Dr Bettina Beinhoff

Dr Bettina Beinhoff

Dr. Bettina Beinhoff is a Senior Lecturer at Anglia Ruskin University and works in applied linguistics; her main research areas are how language contributes to establishing identity and the social implications of bilingual accents. A few years ago she started a project on constructed languages (like Klingon, Dothraki and Tolkien’s many languages) which led to a general interest in how constructed languages are designed and used in Science Fiction and Fantasy films, series and literature. Being a linguist, Bettina is also interested in how constructed languages from Science Fiction and Fantasy are used by the fans, specifically as a means of creating alternative identities.

Selected recent publications

Beinhoff, B. and Rasinger, S., 2016. The future of identity research: Impact and new developments in sociolinguistics. In: Preece, S. (Ed.) The Routledge Handbook of Language and Identity. London: Routledge, pp. 572-585.

Beinhoff, B., 2015. Why are Alien Languages Inherently Human? Foundation: The International Review of Science Fiction 122, pp. 5-19.

Beinhoff, B., 2014. What is acceptable? The role of acceptability in English non-native speech. In: Solly, M. and Esch, E. (Eds.). Sociolinguistic Issues in Language Education. Cambridge: Cambridge Scholars Publishing, pp.155-174.

BeiBnhoff, B., 2014. The Common European Framework of Reference for Languages: A European framework for foreign language sSelected recent publications
Beinhoff, B. and Rasinger, S., 2016. The future of identity research: Impact and new developments in sociolinguistics. In: Preece, S. (Ed.) The Routledge Handbook of Language and Identity. London: Routledge, pp. 572-585.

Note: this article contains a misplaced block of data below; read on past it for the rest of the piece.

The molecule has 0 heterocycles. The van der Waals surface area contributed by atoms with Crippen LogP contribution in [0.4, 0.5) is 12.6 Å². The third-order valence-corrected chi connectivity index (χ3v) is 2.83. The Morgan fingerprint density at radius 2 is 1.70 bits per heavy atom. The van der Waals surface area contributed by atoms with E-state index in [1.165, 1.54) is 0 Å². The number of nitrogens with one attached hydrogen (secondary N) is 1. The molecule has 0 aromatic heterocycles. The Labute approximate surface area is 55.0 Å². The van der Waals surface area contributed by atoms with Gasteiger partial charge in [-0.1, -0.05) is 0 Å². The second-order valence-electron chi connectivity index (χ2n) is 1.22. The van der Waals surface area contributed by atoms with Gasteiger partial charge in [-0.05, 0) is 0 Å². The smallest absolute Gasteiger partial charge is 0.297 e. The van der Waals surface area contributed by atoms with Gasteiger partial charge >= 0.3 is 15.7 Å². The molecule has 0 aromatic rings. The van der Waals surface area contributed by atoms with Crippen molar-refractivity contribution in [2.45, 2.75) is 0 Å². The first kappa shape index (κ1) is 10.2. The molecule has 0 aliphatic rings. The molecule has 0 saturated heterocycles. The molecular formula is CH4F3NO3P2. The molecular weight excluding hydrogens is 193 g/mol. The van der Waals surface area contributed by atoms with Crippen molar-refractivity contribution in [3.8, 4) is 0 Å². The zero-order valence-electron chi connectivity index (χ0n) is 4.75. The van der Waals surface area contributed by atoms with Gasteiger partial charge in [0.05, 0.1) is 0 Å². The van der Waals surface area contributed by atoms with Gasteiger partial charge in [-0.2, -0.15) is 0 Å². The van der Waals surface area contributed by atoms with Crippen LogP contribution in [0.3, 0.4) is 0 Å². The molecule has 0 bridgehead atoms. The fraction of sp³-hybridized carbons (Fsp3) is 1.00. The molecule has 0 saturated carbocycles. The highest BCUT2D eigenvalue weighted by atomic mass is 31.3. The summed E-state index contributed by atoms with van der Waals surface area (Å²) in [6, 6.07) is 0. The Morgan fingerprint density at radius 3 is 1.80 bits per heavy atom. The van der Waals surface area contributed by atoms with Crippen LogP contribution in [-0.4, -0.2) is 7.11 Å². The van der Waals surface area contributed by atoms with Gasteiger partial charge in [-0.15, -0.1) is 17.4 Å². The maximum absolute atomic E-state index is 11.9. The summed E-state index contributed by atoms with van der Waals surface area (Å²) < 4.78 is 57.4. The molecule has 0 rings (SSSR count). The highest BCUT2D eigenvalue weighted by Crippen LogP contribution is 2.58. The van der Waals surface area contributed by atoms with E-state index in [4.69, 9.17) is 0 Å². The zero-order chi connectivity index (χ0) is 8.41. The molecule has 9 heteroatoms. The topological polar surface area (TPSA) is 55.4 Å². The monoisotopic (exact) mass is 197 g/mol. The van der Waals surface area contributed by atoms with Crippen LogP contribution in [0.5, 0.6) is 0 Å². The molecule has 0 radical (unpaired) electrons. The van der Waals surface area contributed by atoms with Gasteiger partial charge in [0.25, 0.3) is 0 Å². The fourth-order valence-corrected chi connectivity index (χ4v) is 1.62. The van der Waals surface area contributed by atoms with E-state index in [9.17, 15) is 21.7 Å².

Beinhoff, B., 2015. Why are Alien Languages Inherently Human? Foundation: The International Review of Science Fiction 122, pp. 5-19.

Beinhoff, B., 2014. What is acceptable? The role of acceptability in English non-native speech. In: Solly, M. and Esch, E. (Eds.). Sociolinguistic Issues in Language Education. Cambridge: Cambridge Scholars Publishing, pp.155-174.

Beinhoff, B., 2014. The Common European Framework of Reference for Languages: A European framework for foreign language speech development? Language Value 6(1), pp.51-73.

Beinhoff, B., 2014. Perceiving intelligibility and accentedness in non-native speech: A look at proficiency levels. Concordia Papers in Applied Linguistics (COPAL), 5, pp.58-72.

Beinhoff, B., 2013. Perceiving Identity through Accent – Attitudes towards Non-Native Speakers and their Accents in English. Oxford: Peter Lang.

Outhwaite, B., Wagner, M. and Beinhoff, B. (Eds.), 2013. Scribes as Agents of Language Change. Berlin: Mouton de Gruyter.

Beinhoff, B. (2008). Looking for the ‘real’ native speaker: The perception of native and non-native English accents by non-native speakers of English. In: Waniek-Klimczak, E. (ed.). Issues of Accents in English. Cambridge: Cambridge Scholars Publishing, 120-139.peech development? Language Value 6(1), pp.51-73.

Beinhoff, B., 2014. Perceiving intelligibility and accentedness in non-native speech: A look at proficiency levels. Concordia Papers in Applied Linguistics (COPAL), 5, pp.58-72.

Beinhoff, B., 2013. Perceiving Identity through Accent – Attitudes towards Non-Native Speakers and their Accents in English. Oxford: Peter Lang.

Outhwaite, B., Wagner, M. and Beinhoff, B. (Eds.), 2013. Scribes as Agents of Language Change. Berlin: Mouton de Gruyter.

Beinhoff, B. (2008). Looking for the ‘real’ native speaker: The perception of native and non-native English accents by non-native speakers of English. In: Waniek-Klimczak, E. (ed.). Issues of Accents in English. Cambridge: Cambridge Scholars Publishing, 120-139.

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